Hyderabad : At around the time of India’s independence, there was a teenage wonder from Hyderabad who had extraordinary talent in table tennis and she astonished the experts in India and Europe.
Her name was Sayeeda Sultana and she later achieved the unique distinction of becoming the national champion of two different countries namely India and Pakistan. She was India’s national champion from 1949 to 1954. Thereafter her family moved to Pakistan and there too she became the national champion from 1956 to 1958.
She was born on 14th September 1936 to a family which had seven children. She was the first girl after six boys so she received special attention from the day she was born. Her father Mohammed Ahmed Ali enrolled her in Mahboobia Girls High School and she proved to be bright at studies as well as games. But her excellence in table tennis began in 1947 when one of her elder brothers named Hamid Ali bought a table tennis table.
After watching her brothers playing the game, she decided to try it herself and it was immediately obvious that she was better than all else even though she was so young. Incidentally one of her brothers named Altaf later became the national champion among boys while another brother Muzaffar was her main coach.
Within two years she was a master at the game and could defeat everyone who played against her. A family friend advised her to take part in the Hyderabad state championship. Initially her mother was against the idea of her playing in front of the public but her brothers persuaded their mother to agree. She took part and became the champion. That was the turning point of her life.
In December 1949 the All India Table Tennis championship was held in Hyderabad and she won the title although she was still a 13 year old schoolgirl. The little girl, with her hair tied in two plaits, played with swiftness and superb timing that was unmatched.
Her senior rivals, all experienced women, could neither counter her sharp attacks nor break her sound defence. That victory made her the darling of the fans and her photo was splashed across the pages of all leading newspapers.
In 1950 she won an international competition in Sri Lanka and was then selected to represent India in another international competition in Vienna (Austria) in 1951. There she stunned the world by forcing the world champion Angelica Rozeanu of Romania to drop a game.
It was something that rarely happened because the six-time world champion Rozeanu was said to be unbeatable. For a salwar-kameez clad Indian teenager to take a game from the world champion was an unheard of feat. Although Rozeanu won the match, the experts hailed Sultana as the find of the year.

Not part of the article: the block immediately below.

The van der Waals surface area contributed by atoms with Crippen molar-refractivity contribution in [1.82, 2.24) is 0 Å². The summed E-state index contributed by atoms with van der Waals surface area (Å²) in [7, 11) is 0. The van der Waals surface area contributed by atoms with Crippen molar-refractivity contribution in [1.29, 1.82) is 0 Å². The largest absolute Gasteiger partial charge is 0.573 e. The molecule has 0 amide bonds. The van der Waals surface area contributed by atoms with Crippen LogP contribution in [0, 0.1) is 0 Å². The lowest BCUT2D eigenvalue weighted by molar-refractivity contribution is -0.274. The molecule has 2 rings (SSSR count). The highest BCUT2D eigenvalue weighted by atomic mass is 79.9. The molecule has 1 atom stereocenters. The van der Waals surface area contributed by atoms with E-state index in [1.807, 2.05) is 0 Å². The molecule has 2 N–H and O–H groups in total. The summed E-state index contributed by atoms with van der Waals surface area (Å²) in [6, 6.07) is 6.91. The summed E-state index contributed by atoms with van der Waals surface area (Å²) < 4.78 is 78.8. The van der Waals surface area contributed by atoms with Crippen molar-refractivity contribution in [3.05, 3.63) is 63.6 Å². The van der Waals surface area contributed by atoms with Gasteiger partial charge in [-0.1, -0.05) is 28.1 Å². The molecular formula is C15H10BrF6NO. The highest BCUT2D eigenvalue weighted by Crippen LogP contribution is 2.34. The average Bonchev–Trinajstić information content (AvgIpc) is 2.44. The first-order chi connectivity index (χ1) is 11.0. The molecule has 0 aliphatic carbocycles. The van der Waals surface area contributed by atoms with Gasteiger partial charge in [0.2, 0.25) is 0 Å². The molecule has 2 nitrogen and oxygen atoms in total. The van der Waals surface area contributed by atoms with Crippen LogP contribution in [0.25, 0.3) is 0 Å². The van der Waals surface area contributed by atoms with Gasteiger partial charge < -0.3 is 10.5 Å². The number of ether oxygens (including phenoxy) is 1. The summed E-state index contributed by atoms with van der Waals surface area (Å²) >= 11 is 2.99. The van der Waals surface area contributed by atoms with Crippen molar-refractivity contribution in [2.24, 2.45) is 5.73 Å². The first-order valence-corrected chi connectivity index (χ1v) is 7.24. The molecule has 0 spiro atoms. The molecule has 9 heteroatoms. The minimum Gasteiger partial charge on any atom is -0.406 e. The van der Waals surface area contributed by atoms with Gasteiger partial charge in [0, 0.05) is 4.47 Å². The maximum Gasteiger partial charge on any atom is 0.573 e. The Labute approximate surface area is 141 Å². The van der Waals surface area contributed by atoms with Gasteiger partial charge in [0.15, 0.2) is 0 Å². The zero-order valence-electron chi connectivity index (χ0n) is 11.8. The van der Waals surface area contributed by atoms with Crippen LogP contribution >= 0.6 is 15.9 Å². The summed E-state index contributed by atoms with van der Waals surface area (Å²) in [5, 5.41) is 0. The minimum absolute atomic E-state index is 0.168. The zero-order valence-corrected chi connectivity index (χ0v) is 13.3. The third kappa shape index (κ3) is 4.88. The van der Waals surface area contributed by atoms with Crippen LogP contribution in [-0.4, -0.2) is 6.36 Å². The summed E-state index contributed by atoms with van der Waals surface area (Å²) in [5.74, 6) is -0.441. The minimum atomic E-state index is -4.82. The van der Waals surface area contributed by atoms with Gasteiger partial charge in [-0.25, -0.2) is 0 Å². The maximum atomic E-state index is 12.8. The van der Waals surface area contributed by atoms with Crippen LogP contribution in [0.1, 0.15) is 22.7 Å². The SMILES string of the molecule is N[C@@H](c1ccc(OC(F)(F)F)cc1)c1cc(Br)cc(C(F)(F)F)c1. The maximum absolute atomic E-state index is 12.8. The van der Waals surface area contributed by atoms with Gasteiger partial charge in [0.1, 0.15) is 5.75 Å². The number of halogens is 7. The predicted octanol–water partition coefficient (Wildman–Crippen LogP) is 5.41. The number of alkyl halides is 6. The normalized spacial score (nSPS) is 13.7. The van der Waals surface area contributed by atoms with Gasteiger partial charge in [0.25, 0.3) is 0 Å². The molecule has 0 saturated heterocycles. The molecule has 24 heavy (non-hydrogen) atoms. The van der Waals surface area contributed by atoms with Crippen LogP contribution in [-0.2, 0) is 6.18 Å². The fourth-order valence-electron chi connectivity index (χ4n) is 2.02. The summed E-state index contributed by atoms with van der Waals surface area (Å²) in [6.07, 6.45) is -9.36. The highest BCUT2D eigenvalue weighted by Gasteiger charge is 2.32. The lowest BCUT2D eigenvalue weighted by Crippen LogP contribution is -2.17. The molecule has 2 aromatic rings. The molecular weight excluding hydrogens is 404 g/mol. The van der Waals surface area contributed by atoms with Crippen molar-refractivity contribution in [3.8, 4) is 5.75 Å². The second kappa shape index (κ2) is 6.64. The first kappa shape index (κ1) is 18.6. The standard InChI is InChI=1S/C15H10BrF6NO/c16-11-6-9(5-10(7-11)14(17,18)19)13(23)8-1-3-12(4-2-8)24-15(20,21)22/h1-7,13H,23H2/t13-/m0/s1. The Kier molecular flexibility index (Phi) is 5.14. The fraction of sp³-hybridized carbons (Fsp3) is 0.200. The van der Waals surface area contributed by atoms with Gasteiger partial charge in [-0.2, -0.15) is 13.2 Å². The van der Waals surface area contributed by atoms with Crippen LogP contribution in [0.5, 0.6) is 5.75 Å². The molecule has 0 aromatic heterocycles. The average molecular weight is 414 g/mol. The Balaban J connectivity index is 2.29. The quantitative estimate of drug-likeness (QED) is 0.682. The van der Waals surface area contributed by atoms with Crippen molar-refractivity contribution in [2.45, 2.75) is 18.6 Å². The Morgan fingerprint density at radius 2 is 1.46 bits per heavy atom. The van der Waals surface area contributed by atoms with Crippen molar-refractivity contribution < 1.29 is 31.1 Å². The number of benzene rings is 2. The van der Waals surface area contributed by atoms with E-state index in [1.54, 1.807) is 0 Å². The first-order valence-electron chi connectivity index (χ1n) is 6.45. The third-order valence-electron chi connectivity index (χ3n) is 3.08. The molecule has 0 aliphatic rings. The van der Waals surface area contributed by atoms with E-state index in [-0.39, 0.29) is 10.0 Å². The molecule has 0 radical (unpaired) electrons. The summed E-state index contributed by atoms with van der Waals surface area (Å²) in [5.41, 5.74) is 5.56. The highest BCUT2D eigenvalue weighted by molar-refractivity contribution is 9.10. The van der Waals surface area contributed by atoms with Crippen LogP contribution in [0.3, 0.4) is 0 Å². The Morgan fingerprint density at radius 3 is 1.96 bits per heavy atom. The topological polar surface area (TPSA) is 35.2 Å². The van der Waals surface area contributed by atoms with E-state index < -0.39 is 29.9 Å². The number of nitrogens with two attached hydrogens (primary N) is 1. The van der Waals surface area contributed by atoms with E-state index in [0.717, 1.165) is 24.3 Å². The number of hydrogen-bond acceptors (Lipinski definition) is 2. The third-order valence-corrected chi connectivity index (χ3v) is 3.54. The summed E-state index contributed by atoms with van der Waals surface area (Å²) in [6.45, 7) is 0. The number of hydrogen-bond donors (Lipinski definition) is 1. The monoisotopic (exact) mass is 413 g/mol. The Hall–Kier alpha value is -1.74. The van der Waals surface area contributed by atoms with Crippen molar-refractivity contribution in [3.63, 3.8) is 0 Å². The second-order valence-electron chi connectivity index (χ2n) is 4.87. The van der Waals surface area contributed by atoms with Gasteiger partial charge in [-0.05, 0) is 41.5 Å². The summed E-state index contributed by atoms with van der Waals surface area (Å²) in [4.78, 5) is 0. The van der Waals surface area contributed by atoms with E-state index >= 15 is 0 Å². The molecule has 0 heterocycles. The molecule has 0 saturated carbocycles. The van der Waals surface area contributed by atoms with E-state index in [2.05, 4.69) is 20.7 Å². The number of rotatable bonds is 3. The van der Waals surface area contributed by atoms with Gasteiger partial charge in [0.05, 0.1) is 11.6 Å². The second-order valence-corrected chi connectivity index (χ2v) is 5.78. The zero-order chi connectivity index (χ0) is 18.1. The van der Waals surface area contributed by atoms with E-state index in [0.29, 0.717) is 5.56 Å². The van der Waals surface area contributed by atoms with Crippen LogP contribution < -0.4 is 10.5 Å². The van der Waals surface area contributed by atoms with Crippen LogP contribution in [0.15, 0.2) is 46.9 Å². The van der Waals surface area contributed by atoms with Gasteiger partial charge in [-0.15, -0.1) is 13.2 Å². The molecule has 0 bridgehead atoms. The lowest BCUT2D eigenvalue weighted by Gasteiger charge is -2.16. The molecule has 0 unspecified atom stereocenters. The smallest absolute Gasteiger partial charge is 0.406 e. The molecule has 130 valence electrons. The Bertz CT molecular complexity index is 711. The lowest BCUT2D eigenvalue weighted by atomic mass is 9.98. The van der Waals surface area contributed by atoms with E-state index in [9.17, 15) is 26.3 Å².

The international media had a field day. For a few days, the city of Hyderabad, her school Mahboobia GHS, her family members and Sultana herself, became the talk of the world. The amazing thing was that among the luggage that she carried, were her favourite dolls which she used to play with and which she considered her lucky companions. The media nicknamed her the “Cinderella Girl from India”.
The men’s world champion Johnny Leach of Great Britain said he would not be surprised if Sultana became the world’s best player soon. Richard Bergman of Austria, world champion in singles and doubles, opined that the four best women’s players at the time were Rozeanu, Gizella Farkas of Hungary, Gertrude Pritzi of Austria and Sayeed Sultana of India.
Victor Barna, a legendary name in table tennis said: “In Miss Sultana, India has a girl with world championship potential. I have played against her several times on my two visits to India so I know her ability.”
When the prestigious Corbillon Cup championship was held in Bombay (now Mumbai), the Japanese team stunned all European rivals to emerge victorious. The only other Asian to put up an impressive show was Sultana of Hyderabad. Had her teammates matched her skill, India would have put up a better show but the other players were not up to her standard.
At the next Corbillon Cup, Hungary was the winner but again Sultana was the most outstanding player from Asia.
That was the stage when a proposal was put before the Indian government to send her abroad for further training but due to various factors it did not work out. The matter got further complicated when her family moved to Pakistan.
Both the governments of newly independent India and Pakistan had little financial resources to spare for sportspersons. Had she been given more opportunity to train and play against the top ranked players of the world, she would undoubtedly have become a world champion one day.
As things turned out, she continued to rule the roost in Pakistan as well. She won many trophies and many memorable triumphs before retiring from the game. Years later, she passed away just one day after her 69th birthday.